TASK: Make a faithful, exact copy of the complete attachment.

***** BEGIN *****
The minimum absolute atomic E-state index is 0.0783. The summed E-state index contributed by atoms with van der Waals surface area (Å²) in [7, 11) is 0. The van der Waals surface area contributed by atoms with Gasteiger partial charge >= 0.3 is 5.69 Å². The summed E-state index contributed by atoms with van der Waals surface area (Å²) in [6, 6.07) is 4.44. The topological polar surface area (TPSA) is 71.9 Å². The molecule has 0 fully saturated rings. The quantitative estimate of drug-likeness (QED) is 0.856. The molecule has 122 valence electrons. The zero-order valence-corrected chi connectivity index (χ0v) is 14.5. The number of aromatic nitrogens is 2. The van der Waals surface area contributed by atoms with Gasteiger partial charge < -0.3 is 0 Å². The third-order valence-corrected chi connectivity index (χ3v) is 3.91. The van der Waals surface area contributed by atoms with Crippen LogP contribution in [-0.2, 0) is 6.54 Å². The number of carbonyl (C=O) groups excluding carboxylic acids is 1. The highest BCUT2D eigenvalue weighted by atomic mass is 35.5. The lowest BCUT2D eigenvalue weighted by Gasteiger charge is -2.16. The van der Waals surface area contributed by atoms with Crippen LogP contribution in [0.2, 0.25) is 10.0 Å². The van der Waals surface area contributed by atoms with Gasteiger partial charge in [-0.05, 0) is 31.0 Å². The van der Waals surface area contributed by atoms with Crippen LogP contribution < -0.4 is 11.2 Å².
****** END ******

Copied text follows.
The minimum absolute atomic E-state index is 0.0783. The summed E-state index contributed by atoms with van der Waals surface area (Å²) in [7, 11) is 0. The van der Waals surface area contributed by atoms with Gasteiger partial charge >= 0.3 is 5.69 Å². The summed E-state index contributed by atoms with van der Waals surface area (Å²) in [6, 6.07) is 4.44. The topological polar surface area (TPSA) is 71.9 Å². The molecule has 0 fully saturated rings. The quantitative estimate of drug-likeness (QED) is 0.856. The molecule has 122 valence electrons. The zero-order valence-corrected chi connectivity index (χ0v) is 14.5. The number of aromatic nitrogens is 2. The van der Waals surface area contributed by atoms with Gasteiger partial charge < -0.3 is 0 Å². The third-order valence-corrected chi connectivity index (χ3v) is 3.91. The van der Waals surface area contributed by atoms with Crippen LogP contribution in [-0.2, 0) is 6.54 Å². The number of carbonyl (C=O) groups excluding carboxylic acids is 1. The highest BCUT2D eigenvalue weighted by atomic mass is 35.5. The lowest BCUT2D eigenvalue weighted by Gasteiger charge is -2.16. The van der Waals surface area contributed by atoms with Crippen LogP contribution in [0.2, 0.25) is 10.0 Å². The van der Waals surface area contributed by atoms with Gasteiger partial charge in [-0.05, 0) is 31.0 Å². The van der Waals surface area contributed by atoms with Crippen LogP contribution < -0.4 is 11.2 Å².